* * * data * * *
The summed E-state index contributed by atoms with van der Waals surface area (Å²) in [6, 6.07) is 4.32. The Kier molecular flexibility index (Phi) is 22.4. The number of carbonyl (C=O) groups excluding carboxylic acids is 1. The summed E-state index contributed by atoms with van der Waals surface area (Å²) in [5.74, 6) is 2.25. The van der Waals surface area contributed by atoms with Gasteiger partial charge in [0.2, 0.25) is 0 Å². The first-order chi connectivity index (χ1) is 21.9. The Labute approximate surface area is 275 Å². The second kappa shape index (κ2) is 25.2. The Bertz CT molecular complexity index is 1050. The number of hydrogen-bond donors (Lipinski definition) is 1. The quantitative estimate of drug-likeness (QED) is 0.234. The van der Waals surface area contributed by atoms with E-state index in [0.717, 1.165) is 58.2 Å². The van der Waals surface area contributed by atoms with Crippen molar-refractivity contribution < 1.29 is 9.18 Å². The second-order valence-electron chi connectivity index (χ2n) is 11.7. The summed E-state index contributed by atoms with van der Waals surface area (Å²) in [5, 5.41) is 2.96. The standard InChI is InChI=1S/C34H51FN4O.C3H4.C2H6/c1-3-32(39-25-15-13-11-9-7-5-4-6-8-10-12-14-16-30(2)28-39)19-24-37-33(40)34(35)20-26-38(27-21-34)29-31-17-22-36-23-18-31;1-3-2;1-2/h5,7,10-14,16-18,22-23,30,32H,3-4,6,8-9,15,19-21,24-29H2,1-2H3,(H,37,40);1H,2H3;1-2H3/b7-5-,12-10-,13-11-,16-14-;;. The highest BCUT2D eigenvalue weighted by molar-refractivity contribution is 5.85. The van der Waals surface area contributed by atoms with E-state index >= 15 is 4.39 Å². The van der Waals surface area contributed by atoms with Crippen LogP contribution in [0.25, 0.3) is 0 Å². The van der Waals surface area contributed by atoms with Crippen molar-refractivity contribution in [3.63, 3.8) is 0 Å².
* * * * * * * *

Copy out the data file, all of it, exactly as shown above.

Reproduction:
The summed E-state index contributed by atoms with van der Waals surface area (Å²) in [6, 6.07) is 4.32. The Kier molecular flexibility index (Phi) is 22.4. The number of carbonyl (C=O) groups excluding carboxylic acids is 1. The summed E-state index contributed by atoms with van der Waals surface area (Å²) in [5.74, 6) is 2.25. The van der Waals surface area contributed by atoms with Gasteiger partial charge in [0.2, 0.25) is 0 Å². The first-order chi connectivity index (χ1) is 21.9. The Labute approximate surface area is 275 Å². The second kappa shape index (κ2) is 25.2. The Bertz CT molecular complexity index is 1050. The number of hydrogen-bond donors (Lipinski definition) is 1. The quantitative estimate of drug-likeness (QED) is 0.234. The van der Waals surface area contributed by atoms with E-state index in [0.717, 1.165) is 58.2 Å². The van der Waals surface area contributed by atoms with Crippen molar-refractivity contribution < 1.29 is 9.18 Å². The second-order valence-electron chi connectivity index (χ2n) is 11.7. The summed E-state index contributed by atoms with van der Waals surface area (Å²) in [5, 5.41) is 2.96. The standard InChI is InChI=1S/C34H51FN4O.C3H4.C2H6/c1-3-32(39-25-15-13-11-9-7-5-4-6-8-10-12-14-16-30(2)28-39)19-24-37-33(40)34(35)20-26-38(27-21-34)29-31-17-22-36-23-18-31;1-3-2;1-2/h5,7,10-14,16-18,22-23,30,32H,3-4,6,8-9,15,19-21,24-29H2,1-2H3,(H,37,40);1H,2H3;1-2H3/b7-5-,12-10-,13-11-,16-14-;;. The highest BCUT2D eigenvalue weighted by molar-refractivity contribution is 5.85. The van der Waals surface area contributed by atoms with E-state index >= 15 is 4.39 Å². The van der Waals surface area contributed by atoms with Crippen LogP contribution in [0.25, 0.3) is 0 Å². The van der Waals surface area contributed by atoms with Crippen molar-refractivity contribution in [3.63, 3.8) is 0 Å².